“We also recognise that patients and the public need to play a key role in helping to address the problems caused by polypharmacy, and we hope to drive a change in patient expectations and encourage them to ask questions and anticipate being much more involved in regular conversations and shared decision-making conversation about their medicines.”
As a patient prescribed multiple medicines, Paul from Tadley welcomes the increased focus on shared decision-making with patients: “Many people in England, like me, are on lots of medicines,” he explains. “It is essential that health care professionals make the time to listen to patients and their concerns about the medicines they take. Sometimes this can mean changing dosage or reducing the number of medicines taken.
“It is equally vital that the patient agrees to use the treatments as directed. All decisions about medicines should be a partnership between the prescriber and the patient. This promotes patient’s wellbeing and health improvement, whilst reducing waste in both costs of unused drugs and more complicated care later. I am delighted that the AHSN Network is working on this and that the patient voice is fundamental to the work they are doing.”
Several national partners are providing guidance and oversight to the programme through representation on the national programme board. These include NHS England and NHS Improvement, Age UK, the Royal Pharmaceutical Society and Leeds University.
Heidi Wright, Policy and Practice Lead for England at the Royal Pharmaceutical Society said: “As the most common health intervention, it is more important than ever to help people get the most from their medicines, boost patient safety, and deliver best value for the taxpayer.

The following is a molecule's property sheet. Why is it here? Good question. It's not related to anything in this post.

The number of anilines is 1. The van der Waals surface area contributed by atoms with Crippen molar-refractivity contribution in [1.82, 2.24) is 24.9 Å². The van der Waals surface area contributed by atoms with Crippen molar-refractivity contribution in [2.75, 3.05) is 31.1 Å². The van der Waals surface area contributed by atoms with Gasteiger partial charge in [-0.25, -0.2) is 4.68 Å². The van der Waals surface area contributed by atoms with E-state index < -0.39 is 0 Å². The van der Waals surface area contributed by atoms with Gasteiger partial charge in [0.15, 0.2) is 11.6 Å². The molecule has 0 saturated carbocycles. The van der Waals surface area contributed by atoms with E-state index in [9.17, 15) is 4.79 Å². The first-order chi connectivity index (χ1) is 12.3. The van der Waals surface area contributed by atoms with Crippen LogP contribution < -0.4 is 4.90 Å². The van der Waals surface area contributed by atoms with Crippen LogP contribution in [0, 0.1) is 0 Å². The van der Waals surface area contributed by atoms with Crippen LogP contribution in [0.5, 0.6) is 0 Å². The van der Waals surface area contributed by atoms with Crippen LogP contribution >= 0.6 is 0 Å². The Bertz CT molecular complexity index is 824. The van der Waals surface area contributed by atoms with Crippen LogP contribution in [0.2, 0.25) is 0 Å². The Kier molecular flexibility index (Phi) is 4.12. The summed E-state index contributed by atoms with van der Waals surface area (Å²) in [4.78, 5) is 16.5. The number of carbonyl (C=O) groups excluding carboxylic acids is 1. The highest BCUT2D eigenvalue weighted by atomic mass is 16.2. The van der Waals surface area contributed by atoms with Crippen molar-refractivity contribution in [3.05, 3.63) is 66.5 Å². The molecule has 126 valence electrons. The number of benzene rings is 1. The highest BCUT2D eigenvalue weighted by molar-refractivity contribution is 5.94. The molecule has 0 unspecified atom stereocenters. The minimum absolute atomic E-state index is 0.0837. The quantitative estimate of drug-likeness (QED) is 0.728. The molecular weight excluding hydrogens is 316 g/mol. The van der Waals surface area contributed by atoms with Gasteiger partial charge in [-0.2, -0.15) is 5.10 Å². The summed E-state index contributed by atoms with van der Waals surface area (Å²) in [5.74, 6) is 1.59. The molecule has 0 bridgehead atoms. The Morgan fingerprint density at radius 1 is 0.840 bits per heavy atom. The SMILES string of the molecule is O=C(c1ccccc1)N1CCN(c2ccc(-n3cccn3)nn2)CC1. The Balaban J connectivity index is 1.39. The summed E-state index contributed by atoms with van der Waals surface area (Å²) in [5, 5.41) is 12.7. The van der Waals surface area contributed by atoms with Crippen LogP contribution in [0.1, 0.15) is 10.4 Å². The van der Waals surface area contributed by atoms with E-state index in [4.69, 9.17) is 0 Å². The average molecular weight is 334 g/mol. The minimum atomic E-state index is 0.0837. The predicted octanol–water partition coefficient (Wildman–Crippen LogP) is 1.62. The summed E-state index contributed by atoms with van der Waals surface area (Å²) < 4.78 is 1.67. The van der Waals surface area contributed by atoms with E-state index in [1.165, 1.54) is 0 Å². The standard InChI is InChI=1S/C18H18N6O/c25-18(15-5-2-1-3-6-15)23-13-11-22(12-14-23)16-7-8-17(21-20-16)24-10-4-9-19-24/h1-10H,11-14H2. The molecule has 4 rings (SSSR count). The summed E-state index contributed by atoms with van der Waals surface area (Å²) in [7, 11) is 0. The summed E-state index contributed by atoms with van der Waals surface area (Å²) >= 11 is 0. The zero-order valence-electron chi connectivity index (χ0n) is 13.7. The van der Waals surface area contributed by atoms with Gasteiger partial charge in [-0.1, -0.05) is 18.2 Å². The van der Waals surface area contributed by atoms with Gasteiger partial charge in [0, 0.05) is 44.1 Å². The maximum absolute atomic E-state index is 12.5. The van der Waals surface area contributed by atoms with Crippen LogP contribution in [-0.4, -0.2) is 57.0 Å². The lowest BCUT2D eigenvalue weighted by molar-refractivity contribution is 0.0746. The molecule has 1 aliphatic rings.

“I look forward to working with the AHSN Network on this challenge and the pharmacy profession’s key role in tackling problematic polypharmacy and supporting shared decision making between the prescriber and patient.”
Tom Gentry, Senior Lead for Health and Care Policy at Age UK added: “Everyone should be confident that the medicines they’re taking are making a real difference to their health and wellbeing. Unfortunately, we know this isn’t always the case with older people, especially if they are taking multiple medications and have been on them for a long time.
“Older people must always have access to the treatments and support they need to stay well. We are pleased to support the work of the AHSN Network in helping to ensure more older people are taking the medications that are right for them.”
Find out more about the national AHSN Polypharmacy Programme here or contact Amy Semple, Programme Manager at email@example.com.
To find out more about delivery of the Polypharmacy programme in your regional and to get involved in a community of practice or action learning set, please get in touch with your local AHSN.
The AHSN Network is a member of the Accelerated Access Collaborative, a unique partnership between patient groups, government bodies, industry and the NHS. Together we deliver ambitious programmes to ensure the NHS is in the best place to improve patient outcomes and reduce health inequalities through research and innovation.